[Ed. note: Because of yesterday's holiday, Monday Morning Critic is running on Tuesday. So, without further ado, this week's edition of Tuesday Morning Critic.]

Welcome back to another installment of the Monday Morning Critic. In this space each week, I’ll be looking at the week that was in addition to the week ahead in television. The format will shift each week, as the world of TV will dictate the form and content of each piece.

In this week’s installment: two reviews and a hail of TV-related thoughts in bulleted form.


In the past, I’ve taken an approach towards pilots that I will occasionally deploy here in the ‘MMC’: The 5 Questions And 500 Words approach. The title pretty much serves as a descriptor: Instead of overloading both you the reader and I the critic with an avalanche of words about all major pilots about to premiere, I’ll cut to the chase as quickly as possible in order to save you time and me some sanity. It’s hopefully a win-win situation. With that in mind, here are another two such reviews.

‘Justified’ premieres on January 22 on FX at 10 pm EST

How would you describe your relationship to this show?

I think ‘superfan’ does it justice, although last season tested that love something fierce. It was probably the worst season of a show this great that I can remember, if that makes sense. ‘Justified’ had its end game in mind, but had to spend thirteen episodes essentially kicking the tires and waiting to get to the good stuff. The last ten minutes of the season five finale for thrilling for what it promised, but made the previous season even more frustrating as a result.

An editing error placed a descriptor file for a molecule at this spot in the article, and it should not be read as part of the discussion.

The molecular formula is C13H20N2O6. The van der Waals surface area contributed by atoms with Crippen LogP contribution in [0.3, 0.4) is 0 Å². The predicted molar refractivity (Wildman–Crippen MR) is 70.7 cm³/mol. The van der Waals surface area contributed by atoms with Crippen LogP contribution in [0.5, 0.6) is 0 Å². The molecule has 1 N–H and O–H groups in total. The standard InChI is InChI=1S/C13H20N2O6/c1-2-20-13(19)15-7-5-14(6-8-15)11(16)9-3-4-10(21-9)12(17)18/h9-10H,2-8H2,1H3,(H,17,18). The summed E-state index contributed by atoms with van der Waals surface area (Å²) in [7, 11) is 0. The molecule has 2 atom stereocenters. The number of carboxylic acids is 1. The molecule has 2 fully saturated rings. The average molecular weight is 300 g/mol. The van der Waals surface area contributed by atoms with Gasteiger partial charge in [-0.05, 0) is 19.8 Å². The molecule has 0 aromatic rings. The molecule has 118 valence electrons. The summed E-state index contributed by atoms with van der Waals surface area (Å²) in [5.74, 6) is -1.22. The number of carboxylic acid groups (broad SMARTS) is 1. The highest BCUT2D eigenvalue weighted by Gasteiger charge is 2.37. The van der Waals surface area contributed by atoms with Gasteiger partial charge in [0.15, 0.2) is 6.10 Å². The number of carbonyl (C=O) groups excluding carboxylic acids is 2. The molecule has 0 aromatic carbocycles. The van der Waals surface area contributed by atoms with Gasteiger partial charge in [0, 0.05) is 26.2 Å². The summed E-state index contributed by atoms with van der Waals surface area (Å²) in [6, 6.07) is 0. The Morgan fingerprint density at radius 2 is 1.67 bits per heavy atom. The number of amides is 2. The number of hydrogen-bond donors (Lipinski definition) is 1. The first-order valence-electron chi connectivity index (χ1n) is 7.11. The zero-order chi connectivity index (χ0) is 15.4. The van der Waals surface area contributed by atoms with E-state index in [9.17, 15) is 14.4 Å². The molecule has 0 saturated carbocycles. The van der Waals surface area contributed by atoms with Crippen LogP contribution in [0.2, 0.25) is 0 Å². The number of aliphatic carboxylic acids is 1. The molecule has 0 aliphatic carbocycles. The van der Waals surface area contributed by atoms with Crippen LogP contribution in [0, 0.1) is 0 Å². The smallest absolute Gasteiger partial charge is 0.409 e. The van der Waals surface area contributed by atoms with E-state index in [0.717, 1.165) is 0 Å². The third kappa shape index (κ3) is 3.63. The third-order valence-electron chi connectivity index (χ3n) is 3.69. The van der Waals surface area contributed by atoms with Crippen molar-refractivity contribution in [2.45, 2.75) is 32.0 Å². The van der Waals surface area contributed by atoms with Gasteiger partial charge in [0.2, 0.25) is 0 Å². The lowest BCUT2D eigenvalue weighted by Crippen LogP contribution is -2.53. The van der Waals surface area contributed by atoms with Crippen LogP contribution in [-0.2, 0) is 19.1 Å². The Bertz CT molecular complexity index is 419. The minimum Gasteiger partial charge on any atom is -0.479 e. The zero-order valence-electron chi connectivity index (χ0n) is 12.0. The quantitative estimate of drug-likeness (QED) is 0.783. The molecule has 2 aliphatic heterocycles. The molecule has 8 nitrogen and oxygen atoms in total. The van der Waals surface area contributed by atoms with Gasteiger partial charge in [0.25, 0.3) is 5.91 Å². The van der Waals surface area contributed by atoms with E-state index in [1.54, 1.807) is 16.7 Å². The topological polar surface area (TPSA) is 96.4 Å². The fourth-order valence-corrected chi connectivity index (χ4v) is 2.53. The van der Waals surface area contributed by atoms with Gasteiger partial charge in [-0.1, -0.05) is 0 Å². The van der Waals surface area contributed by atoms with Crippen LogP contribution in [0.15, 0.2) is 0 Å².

Now that you’ve seen the first three episodes of this season, does it live up to the promise of those ten minutes?

I’d say the show certainly FEELS like ‘Justified’ again, even if I worry there’s a ‘Spider-Man 3’ situation here where too many villains may be clogging up the show’s narrative arteries. This is ostensibly the Raylan/Boyd/Ava season, the culmination of the tensions and machinations between this trio over the past five seasons. And yet, we get a whole new Big Bad, the Big Bad’s associates, and more of another heavy introduced relatively late in season five.

But don’t those three need external reasons to stay in conflict?

I get all that. But instead of making things leaner in season six, ‘Justified’ has opted to make it fatter in these early episodes. There are worse ways to make things fatter than introduce characters played by Sam Elliot and Garret Dillahunt (both in town with a plot involving buying up homes in Harlan, for unknown reasons), and all new additions feel like solid, lived-in parts of this Elmore Leonard-inspired world. But ‘Justified’ truly crackles when it puts its long-standing characters in the way of one another and lets the words (and the bullets) fly.

Wait, there’s a real estate plot? Is this now ‘House Hunters: Harlan’?